Does tea tree oil work on nail fungus?
Tea tree essential oil is a trigger against the antifungal lotrimin cream to treat a fungal nail infection, but what about treating the underlying cause?
onychomycosis he is A fungal infection that affects our nails, usually the toenails, and sometimes the toenails. It is characterized by nail discoloration, deformation, detachment, thickening, crumbling, and extrusion. You can see an example of mycosis fungoides below and at 0:19 in my video Does tea tree oil work on nail fungus?.
The reported prevalence is estimated It is about 1 in 25 people, although it is more common in older individuals – one in five people over 60 and half in people over 70. Unfortunately, it is really difficult to treat. The fungus can hide deep inside the nail, so it can remain protected from the blood supply on one side and any treatment you apply topically on the other. Therefore, “recurrence after treatment is common due to residual strands or spores that have not been eliminated before” even if you are able to beat the fungus. Many systemic oral treatments can be toxic, and “many topical applications require long courses of treatment, which may limit patient compliance, particularly in patients who wish to use cosmetic nail polish or camouflage” to cover them up.
For all the issues with prescription antifungals, there has been a “renewed interest” in natural remedies. If tea tree oil can affect athlete’s foot fungus and dandruff, what about nail fungus?
study Plural The antifungal drug Lotrimin cream with tea tree oil appears to be very effective. “After 16 weeks, 80% of patients using the medicated creams were cured, versus none in the placebo group,” so we know the drug and tea tree oil were better than no treatment, but what about comparing to each other?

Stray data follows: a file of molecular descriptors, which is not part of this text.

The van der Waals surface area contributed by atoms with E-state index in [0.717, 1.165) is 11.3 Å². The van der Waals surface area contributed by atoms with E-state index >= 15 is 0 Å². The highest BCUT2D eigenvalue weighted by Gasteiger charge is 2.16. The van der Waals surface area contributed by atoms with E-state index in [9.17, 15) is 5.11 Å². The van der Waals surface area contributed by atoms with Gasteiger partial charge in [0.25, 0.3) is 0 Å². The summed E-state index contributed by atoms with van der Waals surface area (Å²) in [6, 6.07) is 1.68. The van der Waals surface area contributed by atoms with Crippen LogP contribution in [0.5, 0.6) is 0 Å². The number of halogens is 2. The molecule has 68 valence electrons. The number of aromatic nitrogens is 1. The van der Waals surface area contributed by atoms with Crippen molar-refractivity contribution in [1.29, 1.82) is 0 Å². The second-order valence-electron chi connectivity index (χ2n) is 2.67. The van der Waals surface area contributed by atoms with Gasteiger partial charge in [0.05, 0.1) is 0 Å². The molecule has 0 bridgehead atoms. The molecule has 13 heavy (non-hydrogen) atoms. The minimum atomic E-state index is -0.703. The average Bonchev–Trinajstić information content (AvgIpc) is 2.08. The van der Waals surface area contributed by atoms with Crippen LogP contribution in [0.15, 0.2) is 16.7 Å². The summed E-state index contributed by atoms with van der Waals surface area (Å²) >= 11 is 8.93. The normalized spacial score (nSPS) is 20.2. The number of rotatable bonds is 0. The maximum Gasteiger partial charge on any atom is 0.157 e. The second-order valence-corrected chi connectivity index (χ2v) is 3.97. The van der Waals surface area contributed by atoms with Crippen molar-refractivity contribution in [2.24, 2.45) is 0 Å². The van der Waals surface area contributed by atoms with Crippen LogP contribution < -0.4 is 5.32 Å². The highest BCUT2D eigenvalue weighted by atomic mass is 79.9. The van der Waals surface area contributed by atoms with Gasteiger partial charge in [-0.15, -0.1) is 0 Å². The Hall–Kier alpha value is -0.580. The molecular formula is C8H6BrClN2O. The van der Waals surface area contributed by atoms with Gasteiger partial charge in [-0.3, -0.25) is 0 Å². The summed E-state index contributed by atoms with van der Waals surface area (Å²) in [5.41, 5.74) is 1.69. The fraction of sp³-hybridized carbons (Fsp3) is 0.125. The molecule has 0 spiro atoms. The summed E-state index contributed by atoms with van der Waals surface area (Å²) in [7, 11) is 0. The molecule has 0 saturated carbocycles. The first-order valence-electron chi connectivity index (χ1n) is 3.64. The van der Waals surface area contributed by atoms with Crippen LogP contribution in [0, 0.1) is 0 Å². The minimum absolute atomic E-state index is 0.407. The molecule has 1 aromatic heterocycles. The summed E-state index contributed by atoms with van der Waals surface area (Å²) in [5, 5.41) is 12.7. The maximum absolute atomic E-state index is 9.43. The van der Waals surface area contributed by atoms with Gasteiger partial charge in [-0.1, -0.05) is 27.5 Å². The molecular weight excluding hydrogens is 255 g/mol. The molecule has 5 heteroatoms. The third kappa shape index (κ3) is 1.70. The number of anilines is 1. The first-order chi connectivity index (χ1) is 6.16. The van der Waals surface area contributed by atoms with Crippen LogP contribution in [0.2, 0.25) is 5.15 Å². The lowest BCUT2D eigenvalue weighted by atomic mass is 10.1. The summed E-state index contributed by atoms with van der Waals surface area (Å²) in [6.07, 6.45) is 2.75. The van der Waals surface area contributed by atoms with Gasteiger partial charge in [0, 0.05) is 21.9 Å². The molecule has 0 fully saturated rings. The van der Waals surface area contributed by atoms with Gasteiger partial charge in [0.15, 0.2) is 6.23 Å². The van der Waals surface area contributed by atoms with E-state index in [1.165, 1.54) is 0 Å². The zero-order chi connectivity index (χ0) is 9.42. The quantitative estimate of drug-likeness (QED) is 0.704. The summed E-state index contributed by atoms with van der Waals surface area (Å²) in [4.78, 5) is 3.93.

Face to face study comparison Tea tree oil with clotrimazole, a common antifungal medication. In a randomized, double-blind, controlled trial, patients received twice-daily application to the nails of either the drug or pure tea tree oil over a period of six months. Debridement was performed every few months, during which some of the fungal mass was removed, scraped or ground. As you can see below and at 1:56 in my country videoAfter six months the medicine is completely anointed The fungus was cleared in only about 1 in 10 cases, but the infection looked better, with partial or complete resolution of appearance, in the majority of people either from the doctor’s assessment or from the patient’s own assessment. And tea tree oil? I did like a drug! The two preparations were similar in treatment efficacy, clinical evaluation, and subjective improvement. Its cost is also comparable.” “For patients the desire A “natural” treatment for ringworm of the foot [athlete’s foot] or onychomycosis [nail fungus]Topical tea tree oil is a reasonable alternative to prescription or over-the-counter antifungals. “